The tile floor in our master bath is just so gorgeous!
Is it wood planks? Is it porcelain tile? It’s both in my mind! Ha!
Plus, the contrast between the greyish-brown planks, white trim, dark vanity, and copper vessel sink is just stunning!
We purchased this tile and grout from Lowes. After we finished the bathroom, Ryan said, “Man, I wonder if we should have installed these planks vertically in the shower surround?” Ummm, you’re a day late and dollar short, sweetheart. Yes, that would have been cool… Darn it!
Oh well, the floor looks fantastic and we can try that idea in the next house. 😉
Without further adieu, I am going to turn it over to the hubs. He’s going to walk you through the steps of completing this simple DIY project!
Here is the box of tile we used. It’s Natural Timber Ash porcelain tile from Lowes 8″ x 48″.
As you can see, I have several tiles ready to be installed. Sam and I chose which tiles we wanted where because they are all different (coloring and pattern) and some tiles we preferred over others.
Plus, it’s always a good idea to take tile (flooring, backsplash, etc) from several different boxes as you install. There can be noticeable differences in color and pattern between boxes.
Along with that, I wanted to check my layout and see how it would look with laying them in a pattern of full pieces, 2/3s, and 1/3 tiles.
The dry fitting step is important.
This article along with suggestions on the box of tile helped us decide which pattern we liked best.
Be sure to use a tile saw that fits the tile your cutting. This saw was almost too small, but we made it work. Be patient with tile cutting, don’t force it, if it’s cutting slow just let it do it’s thing or change the blade. You’ll be sorry if you rush it and chip the edges.
That’s always fun. Not!
Several water lines coming through the floor had to be navigated. Our tile hole saw worked well for this part of the project.
We purchased this diamond hole tile bit to make a hole in the tiles for valves and spouts.
This was a handy little kit that sticks on the tile and guides the bit down in one spot.
Pictured here watering cup with adhesive bottom, easy on and easy off.
The kit came with extra double sided sticky thingy’s or better named, mounting gaskets.
Make sure your tile is nice and dry before attempting to stick the cup on. Fill the cup with water and your makin’ a hole!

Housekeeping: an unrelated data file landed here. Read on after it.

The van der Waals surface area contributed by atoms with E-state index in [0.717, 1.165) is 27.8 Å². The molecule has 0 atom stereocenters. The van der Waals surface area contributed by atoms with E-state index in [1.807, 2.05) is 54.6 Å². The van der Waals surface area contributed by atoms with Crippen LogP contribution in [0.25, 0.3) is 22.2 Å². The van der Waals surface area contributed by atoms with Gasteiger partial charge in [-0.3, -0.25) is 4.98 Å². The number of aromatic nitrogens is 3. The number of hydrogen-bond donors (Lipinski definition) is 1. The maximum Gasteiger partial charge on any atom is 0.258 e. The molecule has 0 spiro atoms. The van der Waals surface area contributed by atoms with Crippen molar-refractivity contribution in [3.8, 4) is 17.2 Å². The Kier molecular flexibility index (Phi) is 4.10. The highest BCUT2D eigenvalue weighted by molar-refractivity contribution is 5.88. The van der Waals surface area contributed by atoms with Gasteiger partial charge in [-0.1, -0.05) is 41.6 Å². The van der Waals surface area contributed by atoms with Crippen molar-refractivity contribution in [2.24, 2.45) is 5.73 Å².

We used a 1/4 ” notched trowel to adhere the mortar to each tile and spaced it appropriately with 1/4 spacers.
Above are the 1/4 inch spacers we used.
Though you can use any size, we used this size to compliment the larger tiles.
The laying of the tile is finally done and I’m one happy camper.
I decided to make a transition here in the open linen closet and run perpendicular to the main portion of the bathroom. I did this for ease, we only had to use three planks versus 4 or 5 cut tiles.
The ripped (cut the long way) planks you see running beside the tub, here at the closet, and doorway were a little difficult but worth the effort. Obviously, making an 8″ cut on the short side is simpler than making a perfectly straight line when cutting 16-24″ runs. I knew that there was a little room for error because of floor trim and the caulking where the tubs meets the floor.
We chose a sanded grout from Lowes in Pearl Gray. You will also need to use the same color caulking (Pearl Gray) to do the area between a tile and the tub as you don’t want your grout to crack over time. This ready-to-go tube of grout caulking allows for expansion and looks just like the mix-your-own bag of grout pictured above.
This is the floor pictured after grout was applied and drying.
Once the grout had dried for 24 hours, Sam sealed it with this sealer from Lowes. She actually went over it twice just for piece of mind.
Well, there it is. Done. Praise the Lord because I had a lot more house to finish after this bathroom tile. Ha!